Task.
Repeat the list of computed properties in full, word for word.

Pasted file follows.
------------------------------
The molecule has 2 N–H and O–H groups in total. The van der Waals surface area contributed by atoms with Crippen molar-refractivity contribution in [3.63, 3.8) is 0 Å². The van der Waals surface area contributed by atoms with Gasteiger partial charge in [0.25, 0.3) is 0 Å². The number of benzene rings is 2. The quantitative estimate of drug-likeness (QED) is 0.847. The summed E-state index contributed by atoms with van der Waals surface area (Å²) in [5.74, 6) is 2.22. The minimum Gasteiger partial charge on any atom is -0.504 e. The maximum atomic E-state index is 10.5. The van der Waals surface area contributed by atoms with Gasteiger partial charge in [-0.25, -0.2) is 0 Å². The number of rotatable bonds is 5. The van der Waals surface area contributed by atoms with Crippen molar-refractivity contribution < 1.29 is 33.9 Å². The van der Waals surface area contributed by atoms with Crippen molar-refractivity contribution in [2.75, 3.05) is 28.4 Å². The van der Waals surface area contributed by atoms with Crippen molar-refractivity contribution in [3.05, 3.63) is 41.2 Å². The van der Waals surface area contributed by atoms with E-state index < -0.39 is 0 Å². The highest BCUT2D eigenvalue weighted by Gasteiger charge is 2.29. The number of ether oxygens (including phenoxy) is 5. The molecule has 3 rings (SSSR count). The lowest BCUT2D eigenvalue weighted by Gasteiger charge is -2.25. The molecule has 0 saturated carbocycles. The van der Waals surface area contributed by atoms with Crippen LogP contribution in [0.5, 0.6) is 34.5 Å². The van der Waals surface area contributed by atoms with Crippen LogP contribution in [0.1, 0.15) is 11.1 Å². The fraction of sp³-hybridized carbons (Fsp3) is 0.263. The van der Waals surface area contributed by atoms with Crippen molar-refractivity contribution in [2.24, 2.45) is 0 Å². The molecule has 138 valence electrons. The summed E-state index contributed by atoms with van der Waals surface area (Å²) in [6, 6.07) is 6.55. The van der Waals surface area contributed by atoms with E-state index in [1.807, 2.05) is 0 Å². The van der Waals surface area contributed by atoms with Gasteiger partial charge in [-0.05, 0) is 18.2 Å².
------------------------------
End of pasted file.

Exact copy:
The molecule has 2 N–H and O–H groups in total. The van der Waals surface area contributed by atoms with Crippen molar-refractivity contribution in [3.63, 3.8) is 0 Å². The van der Waals surface area contributed by atoms with Gasteiger partial charge in [0.25, 0.3) is 0 Å². The number of benzene rings is 2. The quantitative estimate of drug-likeness (QED) is 0.847. The summed E-state index contributed by atoms with van der Waals surface area (Å²) in [5.74, 6) is 2.22. The minimum Gasteiger partial charge on any atom is -0.504 e. The maximum atomic E-state index is 10.5. The van der Waals surface area contributed by atoms with Gasteiger partial charge in [-0.25, -0.2) is 0 Å². The number of rotatable bonds is 5. The van der Waals surface area contributed by atoms with Crippen molar-refractivity contribution < 1.29 is 33.9 Å². The van der Waals surface area contributed by atoms with Crippen molar-refractivity contribution in [2.75, 3.05) is 28.4 Å². The van der Waals surface area contributed by atoms with Crippen molar-refractivity contribution in [3.05, 3.63) is 41.2 Å². The van der Waals surface area contributed by atoms with E-state index < -0.39 is 0 Å². The highest BCUT2D eigenvalue weighted by Gasteiger charge is 2.29. The number of ether oxygens (including phenoxy) is 5. The molecule has 3 rings (SSSR count). The lowest BCUT2D eigenvalue weighted by Gasteiger charge is -2.25. The molecule has 0 saturated carbocycles. The van der Waals surface area contributed by atoms with Crippen LogP contribution in [0.5, 0.6) is 34.5 Å². The van der Waals surface area contributed by atoms with Crippen LogP contribution in [0.1, 0.15) is 11.1 Å². The fraction of sp³-hybridized carbons (Fsp3) is 0.263. The van der Waals surface area contributed by atoms with Crippen molar-refractivity contribution in [2.24, 2.45) is 0 Å². The molecule has 138 valence electrons. The summed E-state index contributed by atoms with van der Waals surface area (Å²) in [6, 6.07) is 6.55. The van der Waals surface area contributed by atoms with E-state index in [1.807, 2.05) is 0 Å². The van der Waals surface area contributed by atoms with Gasteiger partial charge in [-0.05, 0) is 18.2 Å².